“The high fees, site outages and customer cancellations experienced by customers demonstrate how Ticketmaster’s dominant market position means the company faces no pressure to continuously innovate and improve…

“When there is no competition to incentivize better services and fair prices, we all suffer the consequences.”

The problem goes “way beyond Taylor Swift,” he added on Twitter.

The hearing date and witnesses will be announced at a later date.

What does Ticketmaster say?

The company posted a lengthy explanation on its Ticketmaster Business website, saying it’s aware that a record number of fans would like to purchase tickets for Swift’s shows.

“First, we want to apologize to Taylor and all of her fans, especially those who had a terrible experience trying to buy tickets,” he said. “Afterward, we feel we owe it to everyone to share some information to help explain what happened.”

The company went on to say that the verified fan registration was designed to help manage the high demand, “by identifying real humans and weeding out bots.”

However, demand broke records, with 3.5 million system requests, it said, four times the previous peak. This unprecedented traffic “has broken the predictability and reliability” of verified fan registration.

“Swift would have to run a stadium show every night for 2.5 years to meet demand”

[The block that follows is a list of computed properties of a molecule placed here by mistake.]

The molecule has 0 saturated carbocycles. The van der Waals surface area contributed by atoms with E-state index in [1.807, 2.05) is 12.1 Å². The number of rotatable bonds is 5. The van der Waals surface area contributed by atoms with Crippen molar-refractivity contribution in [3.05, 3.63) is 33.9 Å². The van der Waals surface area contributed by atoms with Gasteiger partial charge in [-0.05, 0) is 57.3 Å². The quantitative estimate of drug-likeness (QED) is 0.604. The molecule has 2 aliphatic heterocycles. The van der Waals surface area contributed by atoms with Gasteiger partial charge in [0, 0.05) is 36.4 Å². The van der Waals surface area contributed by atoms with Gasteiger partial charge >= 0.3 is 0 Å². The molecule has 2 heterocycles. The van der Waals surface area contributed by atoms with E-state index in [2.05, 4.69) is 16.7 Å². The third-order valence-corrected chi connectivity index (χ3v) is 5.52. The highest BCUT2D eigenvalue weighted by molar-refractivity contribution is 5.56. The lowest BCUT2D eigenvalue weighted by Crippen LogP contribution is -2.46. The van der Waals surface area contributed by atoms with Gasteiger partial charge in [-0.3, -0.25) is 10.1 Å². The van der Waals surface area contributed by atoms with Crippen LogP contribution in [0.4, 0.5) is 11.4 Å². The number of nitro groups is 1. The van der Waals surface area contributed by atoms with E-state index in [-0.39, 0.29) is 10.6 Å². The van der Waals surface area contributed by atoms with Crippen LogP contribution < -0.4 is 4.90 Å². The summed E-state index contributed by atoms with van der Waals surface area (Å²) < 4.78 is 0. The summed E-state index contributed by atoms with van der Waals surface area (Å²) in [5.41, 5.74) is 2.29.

Taylor Swift performs during the Rock and Roll Hall of Fame induction ceremony in Cleveland, Ohio, U.S., October 30, 2021. REUTERS/Gaelen Morse

Ticketmaster said that despite the issues, around 2.4 million tickets had been sold, with two million on Ticketmaster making it the most tickets ever for any artist to sell in a single day.

He also said that less than 5% of tickets for the tour “were sold or released for resale on the secondary market,” while sales without the vetting process “typically see 20-30% of inventory ending up on the markets.” secondary”.

The company is now working “to prop up our technology to the new standard that’s been set by demand” for Swift’s tour.

He also said that even when online sales go “flawlessly tech-wise,” there are often fans who are left disappointed when they lose.

“For example: Based on the volume of traffic on our site, Taylor is expected to perform over 900 stadium shows (nearly 20 times the number of shows he is doing)…that’s one stadium show every night for the next 2 years and a half.

“While it’s impossible for everyone to get tickets to these shows, we know there’s more we can do to improve the experience and that’s what we’re focused on.”

Swifties in the UK and other countries outside the US are still awaiting details of the international dates and are hoping their ticket buying process will go a little smoother.